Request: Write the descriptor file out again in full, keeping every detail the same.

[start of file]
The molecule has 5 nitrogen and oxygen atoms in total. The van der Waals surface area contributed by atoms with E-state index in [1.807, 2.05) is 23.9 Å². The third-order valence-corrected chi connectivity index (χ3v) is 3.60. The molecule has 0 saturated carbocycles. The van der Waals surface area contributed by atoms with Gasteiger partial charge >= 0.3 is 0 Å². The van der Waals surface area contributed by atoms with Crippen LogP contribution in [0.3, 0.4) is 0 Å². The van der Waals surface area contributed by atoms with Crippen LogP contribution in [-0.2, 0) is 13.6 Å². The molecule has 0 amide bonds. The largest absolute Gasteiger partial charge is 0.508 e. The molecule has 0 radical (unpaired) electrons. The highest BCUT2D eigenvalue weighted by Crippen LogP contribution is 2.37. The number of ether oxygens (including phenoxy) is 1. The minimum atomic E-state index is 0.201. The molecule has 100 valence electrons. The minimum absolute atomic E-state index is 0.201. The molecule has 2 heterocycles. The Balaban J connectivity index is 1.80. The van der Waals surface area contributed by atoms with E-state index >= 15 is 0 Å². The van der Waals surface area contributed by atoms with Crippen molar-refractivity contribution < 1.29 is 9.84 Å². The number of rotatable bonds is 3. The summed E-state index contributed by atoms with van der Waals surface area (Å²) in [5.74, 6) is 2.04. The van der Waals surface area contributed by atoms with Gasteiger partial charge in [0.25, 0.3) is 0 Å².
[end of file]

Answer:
The molecule has 5 nitrogen and oxygen atoms in total. The van der Waals surface area contributed by atoms with E-state index in [1.807, 2.05) is 23.9 Å². The third-order valence-corrected chi connectivity index (χ3v) is 3.60. The molecule has 0 saturated carbocycles. The van der Waals surface area contributed by atoms with Gasteiger partial charge >= 0.3 is 0 Å². The van der Waals surface area contributed by atoms with Crippen LogP contribution in [0.3, 0.4) is 0 Å². The van der Waals surface area contributed by atoms with Crippen LogP contribution in [-0.2, 0) is 13.6 Å². The molecule has 0 amide bonds. The largest absolute Gasteiger partial charge is 0.508 e. The molecule has 0 radical (unpaired) electrons. The highest BCUT2D eigenvalue weighted by Crippen LogP contribution is 2.37. The number of ether oxygens (including phenoxy) is 1. The minimum atomic E-state index is 0.201. The molecule has 100 valence electrons. The minimum absolute atomic E-state index is 0.201. The molecule has 2 heterocycles. The Balaban J connectivity index is 1.80. The van der Waals surface area contributed by atoms with E-state index >= 15 is 0 Å². The van der Waals surface area contributed by atoms with Crippen molar-refractivity contribution < 1.29 is 9.84 Å². The number of rotatable bonds is 3. The summed E-state index contributed by atoms with van der Waals surface area (Å²) in [5.74, 6) is 2.04. The van der Waals surface area contributed by atoms with Gasteiger partial charge in [0.25, 0.3) is 0 Å².